Miles: Yeah, there’s definitely a place for both of those, I believe, in short form and long-form. However, if you’re getting started with your content marketing efforts, I strongly believe and we do this for our clients, I’ve done this for my own personal site. Start with your long-form content for that pillar content, because you’re going to get your biggest bang for your buck. And this isn’t just writing long-form content for long-form content sake. You need to do strategic keyword research that identify topics that have good search volume, meaning enough people that are searching for them, that when you actually rank, it’s really gonna turn into some significant traffic, but also that it’s not too competitive, given whoever your competitors are, that are, you know, trying to rank for that particular topic. And let’s not forget that. Even once you do that keyword research, there’s a real structure to how you write those articles. Technical SEO on page SEO is still important terms of you can’t use keyword stuff, but you can strategically use your keywords through your H1, H2, and even some anchor texts throughout the article, but you need to be pulling in lots of images, curate videos. And again, you’re trying to build a best of the web post on that topic. So your post your article has to be, you know, that much better than the ones that are in the top 10 that are ranking currently on Google. So there’s a lot of strategy, there’s a lot of work. And I’ll admit it is a lot on the front end. But the reason to do this is that over the long term, even though you got a lot of time and money and resources on the front end, right, over the long term, it’s gonna pay off because you’re gonna be able to now get more traffic, but if you do it well and you have good email opt ins on those pages, you’re going to turn those into leads. And if you’ve got a good email series, that those people get dropped into them to be able to nurture those people to hopefully sale at some point. But the reality is, you know, there might seem like a lot to go through to get to that point. But more more and more people they don’t want to be sold, they don’t want to see ADs, AD blindness as a real thing. So obviously, I’m a firm believer in content, because I’ve seen how it works, if you can stick with it over the long term. And really, digital marketing is coming back to, you know, traditional marketing, which is relationship building, right, you know, building that brand and earning their trust over time before he asked them to buy. Now, that doesn’t mean you can’t use paid traffic strategies to get people that are at the bottom of the funnel, you know, to convert into a sale today or in the next few days or week or month. I believe in that strategies, but those are becoming more costly. As those platforms mature. It’s harder to get a direct ROI on those not that you can’t, but it’s just getting harder as those costs are creeping up. And consumers want to be you know, they want that relation. They want you to give them lots of free information and help solve some of their pain points before you ask them for sales.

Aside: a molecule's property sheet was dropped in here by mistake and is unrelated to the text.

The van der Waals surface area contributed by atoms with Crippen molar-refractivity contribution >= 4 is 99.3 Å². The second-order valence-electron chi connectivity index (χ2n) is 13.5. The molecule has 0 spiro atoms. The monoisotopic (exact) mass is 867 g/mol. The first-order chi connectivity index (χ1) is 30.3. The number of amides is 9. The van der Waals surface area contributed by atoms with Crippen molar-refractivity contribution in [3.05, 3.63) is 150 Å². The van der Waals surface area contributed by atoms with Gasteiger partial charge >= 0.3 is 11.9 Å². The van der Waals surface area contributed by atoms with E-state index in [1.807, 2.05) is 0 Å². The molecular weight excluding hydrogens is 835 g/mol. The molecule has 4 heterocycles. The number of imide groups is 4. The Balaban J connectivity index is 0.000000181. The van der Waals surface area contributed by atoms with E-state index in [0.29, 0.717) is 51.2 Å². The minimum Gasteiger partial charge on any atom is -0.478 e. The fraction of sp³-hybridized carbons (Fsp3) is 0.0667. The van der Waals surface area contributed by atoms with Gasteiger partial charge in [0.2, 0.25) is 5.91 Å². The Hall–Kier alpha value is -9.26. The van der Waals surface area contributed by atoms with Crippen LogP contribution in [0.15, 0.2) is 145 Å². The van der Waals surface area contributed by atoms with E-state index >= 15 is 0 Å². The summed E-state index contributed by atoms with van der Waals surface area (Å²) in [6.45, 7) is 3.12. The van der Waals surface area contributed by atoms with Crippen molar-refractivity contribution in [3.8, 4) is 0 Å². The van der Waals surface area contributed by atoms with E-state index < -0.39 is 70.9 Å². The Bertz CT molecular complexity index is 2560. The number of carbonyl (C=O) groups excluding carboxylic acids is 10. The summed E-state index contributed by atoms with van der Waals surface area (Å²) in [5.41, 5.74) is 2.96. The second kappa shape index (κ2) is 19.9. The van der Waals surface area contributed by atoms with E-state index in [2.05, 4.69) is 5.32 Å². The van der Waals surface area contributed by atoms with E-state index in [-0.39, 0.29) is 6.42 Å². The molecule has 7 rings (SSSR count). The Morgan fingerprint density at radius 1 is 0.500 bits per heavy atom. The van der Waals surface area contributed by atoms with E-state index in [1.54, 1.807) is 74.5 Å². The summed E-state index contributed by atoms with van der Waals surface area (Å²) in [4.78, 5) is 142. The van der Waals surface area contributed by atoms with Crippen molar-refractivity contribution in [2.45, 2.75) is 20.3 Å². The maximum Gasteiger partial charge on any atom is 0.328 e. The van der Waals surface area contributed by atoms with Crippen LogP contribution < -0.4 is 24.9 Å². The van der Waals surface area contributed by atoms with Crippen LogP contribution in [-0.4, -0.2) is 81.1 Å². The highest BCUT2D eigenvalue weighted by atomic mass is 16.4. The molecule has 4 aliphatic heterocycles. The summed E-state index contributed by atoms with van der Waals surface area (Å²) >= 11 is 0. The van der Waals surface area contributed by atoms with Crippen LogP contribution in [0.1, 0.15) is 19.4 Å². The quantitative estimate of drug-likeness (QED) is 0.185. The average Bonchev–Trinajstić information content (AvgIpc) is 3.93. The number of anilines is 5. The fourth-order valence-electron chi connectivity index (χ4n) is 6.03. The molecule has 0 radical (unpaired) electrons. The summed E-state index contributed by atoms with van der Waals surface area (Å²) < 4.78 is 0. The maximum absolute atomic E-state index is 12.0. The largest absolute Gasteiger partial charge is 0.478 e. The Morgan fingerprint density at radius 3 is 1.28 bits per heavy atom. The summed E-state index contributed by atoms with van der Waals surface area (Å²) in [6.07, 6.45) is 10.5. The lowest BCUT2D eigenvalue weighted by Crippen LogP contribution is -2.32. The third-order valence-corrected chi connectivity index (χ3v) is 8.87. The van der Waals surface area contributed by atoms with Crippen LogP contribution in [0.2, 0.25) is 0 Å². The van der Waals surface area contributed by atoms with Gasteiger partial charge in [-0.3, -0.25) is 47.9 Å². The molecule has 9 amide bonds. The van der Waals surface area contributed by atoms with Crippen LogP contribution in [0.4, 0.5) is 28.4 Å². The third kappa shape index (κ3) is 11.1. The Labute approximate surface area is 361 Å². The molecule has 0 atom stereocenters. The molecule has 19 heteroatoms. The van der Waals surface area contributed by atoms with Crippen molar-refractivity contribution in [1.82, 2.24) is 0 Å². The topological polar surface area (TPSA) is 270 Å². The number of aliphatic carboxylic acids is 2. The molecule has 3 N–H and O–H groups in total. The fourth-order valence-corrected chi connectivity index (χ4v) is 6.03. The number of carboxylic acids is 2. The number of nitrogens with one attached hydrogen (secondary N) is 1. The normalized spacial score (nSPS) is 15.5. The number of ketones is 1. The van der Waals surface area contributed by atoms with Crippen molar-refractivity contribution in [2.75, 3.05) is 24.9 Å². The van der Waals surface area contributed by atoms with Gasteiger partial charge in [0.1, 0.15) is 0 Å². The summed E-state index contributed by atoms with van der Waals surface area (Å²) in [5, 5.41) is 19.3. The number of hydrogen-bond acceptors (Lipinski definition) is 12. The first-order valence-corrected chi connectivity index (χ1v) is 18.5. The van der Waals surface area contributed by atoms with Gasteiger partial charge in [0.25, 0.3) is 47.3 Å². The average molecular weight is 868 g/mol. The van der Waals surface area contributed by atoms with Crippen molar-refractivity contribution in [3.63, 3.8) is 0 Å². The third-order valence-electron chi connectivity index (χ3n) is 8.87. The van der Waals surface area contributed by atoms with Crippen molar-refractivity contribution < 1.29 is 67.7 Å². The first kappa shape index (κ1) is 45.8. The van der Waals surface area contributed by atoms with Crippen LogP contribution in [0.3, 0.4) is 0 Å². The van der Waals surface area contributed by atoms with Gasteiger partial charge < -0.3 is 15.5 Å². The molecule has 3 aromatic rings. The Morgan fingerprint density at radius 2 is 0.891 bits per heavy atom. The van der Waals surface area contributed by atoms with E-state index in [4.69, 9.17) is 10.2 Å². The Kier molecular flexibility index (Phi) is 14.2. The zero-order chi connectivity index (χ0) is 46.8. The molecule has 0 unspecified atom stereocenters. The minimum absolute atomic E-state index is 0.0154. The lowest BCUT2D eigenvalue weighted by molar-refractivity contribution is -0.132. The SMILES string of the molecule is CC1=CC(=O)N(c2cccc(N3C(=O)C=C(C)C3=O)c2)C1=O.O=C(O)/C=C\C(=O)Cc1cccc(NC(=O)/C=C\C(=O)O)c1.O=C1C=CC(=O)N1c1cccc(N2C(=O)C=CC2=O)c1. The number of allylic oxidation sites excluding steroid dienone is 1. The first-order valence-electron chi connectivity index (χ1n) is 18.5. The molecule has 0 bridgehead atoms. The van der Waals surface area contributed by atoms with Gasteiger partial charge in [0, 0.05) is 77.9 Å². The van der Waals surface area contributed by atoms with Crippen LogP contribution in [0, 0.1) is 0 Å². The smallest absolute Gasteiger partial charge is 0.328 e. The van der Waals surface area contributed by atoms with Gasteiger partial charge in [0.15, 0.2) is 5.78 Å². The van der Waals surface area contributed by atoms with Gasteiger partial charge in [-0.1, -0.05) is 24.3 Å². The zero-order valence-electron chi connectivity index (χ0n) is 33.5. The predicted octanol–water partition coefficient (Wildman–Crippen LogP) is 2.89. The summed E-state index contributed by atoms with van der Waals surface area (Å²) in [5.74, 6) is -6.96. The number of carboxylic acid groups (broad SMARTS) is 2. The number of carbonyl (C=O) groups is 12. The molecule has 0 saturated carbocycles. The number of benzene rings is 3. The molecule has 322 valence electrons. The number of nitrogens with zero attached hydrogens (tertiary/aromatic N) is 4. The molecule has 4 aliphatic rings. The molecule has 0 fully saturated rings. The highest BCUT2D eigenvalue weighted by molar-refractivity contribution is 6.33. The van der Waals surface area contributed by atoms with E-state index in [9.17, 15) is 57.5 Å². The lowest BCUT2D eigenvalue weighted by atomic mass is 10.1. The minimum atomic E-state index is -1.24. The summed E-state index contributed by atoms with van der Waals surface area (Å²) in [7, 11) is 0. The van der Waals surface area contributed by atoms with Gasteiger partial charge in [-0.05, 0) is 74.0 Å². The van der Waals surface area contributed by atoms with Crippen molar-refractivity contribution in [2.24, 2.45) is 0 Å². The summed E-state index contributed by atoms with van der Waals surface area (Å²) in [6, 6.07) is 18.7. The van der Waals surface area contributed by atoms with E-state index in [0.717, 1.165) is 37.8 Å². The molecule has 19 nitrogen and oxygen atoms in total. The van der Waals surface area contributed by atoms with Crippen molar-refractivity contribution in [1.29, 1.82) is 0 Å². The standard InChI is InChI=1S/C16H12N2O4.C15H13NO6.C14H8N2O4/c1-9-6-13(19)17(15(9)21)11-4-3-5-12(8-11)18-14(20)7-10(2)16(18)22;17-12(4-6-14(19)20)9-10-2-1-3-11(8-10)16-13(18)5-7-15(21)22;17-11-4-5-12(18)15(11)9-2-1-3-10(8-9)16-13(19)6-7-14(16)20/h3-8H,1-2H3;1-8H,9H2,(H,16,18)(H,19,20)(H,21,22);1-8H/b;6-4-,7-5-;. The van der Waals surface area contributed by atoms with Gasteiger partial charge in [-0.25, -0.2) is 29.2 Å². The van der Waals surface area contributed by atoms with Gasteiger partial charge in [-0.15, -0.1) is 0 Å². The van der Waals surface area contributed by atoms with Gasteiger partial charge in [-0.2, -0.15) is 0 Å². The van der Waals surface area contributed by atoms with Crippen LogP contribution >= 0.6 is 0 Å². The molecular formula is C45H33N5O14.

RK: Absolutely, absolutely. And, you know, Brian Dean from Backlinko, he calls it as the power page. Right? So I think he was one of the first you know, digital marketing experts who actually came up with a structure for it and things like that and call it as a power page on his website. And HubSpot calls it as pillar content, pillar pages, right. A lot of people call it different, different terms. But do you have any resources that our listeners and viewers can go through, to understand how to get started with the long-form content?

Miles: Yeah, so there’s several people I’ve learned a lot from Brian Dean. Certainly applied that to my own experience with clients. Robbie Richards is another great example of I don’t know if you know him, but he’s a great marketer. I know him personally. Also, a great person. Great person to be connected to. And those are a couple that I think of very highly because they’re very case study focused. So, you know, you could look at hundreds or thousands of blog posts on SEO and what you should do. I tend to focus on people who’ve been there, done that with case study data, and I could look at it and I can see we’re actually moving the needle because you can waste that you spin your wheels, waste a lot of time, following, you know, marketing advice, or SEO advice that may actually be the opposite of what you want to do. So, case study data is really important to look at.

RK: Awesome, awesome, great. So I have, you know, a link from your blog, you know, that I’d be glad to share with our audience in which talks about 33 critical elements, right that Miles has written that you’ve written about, in very detail in depth, so I’m going to add that into the show notes at the end of the episode.

Miles: Great! Thank you, RK

RK: So let’s move on to our next question.

RK: The term influencer outreach has got a lot of clout these days. You know, a lot of people are talking about influencer outreach and why it is important and things like that. I’d like to hear from you because you’ve done influencer outreach very effectively I’ve seen and I’d like you to share with us some of the easiest ways that someone can get started with an influence outreach.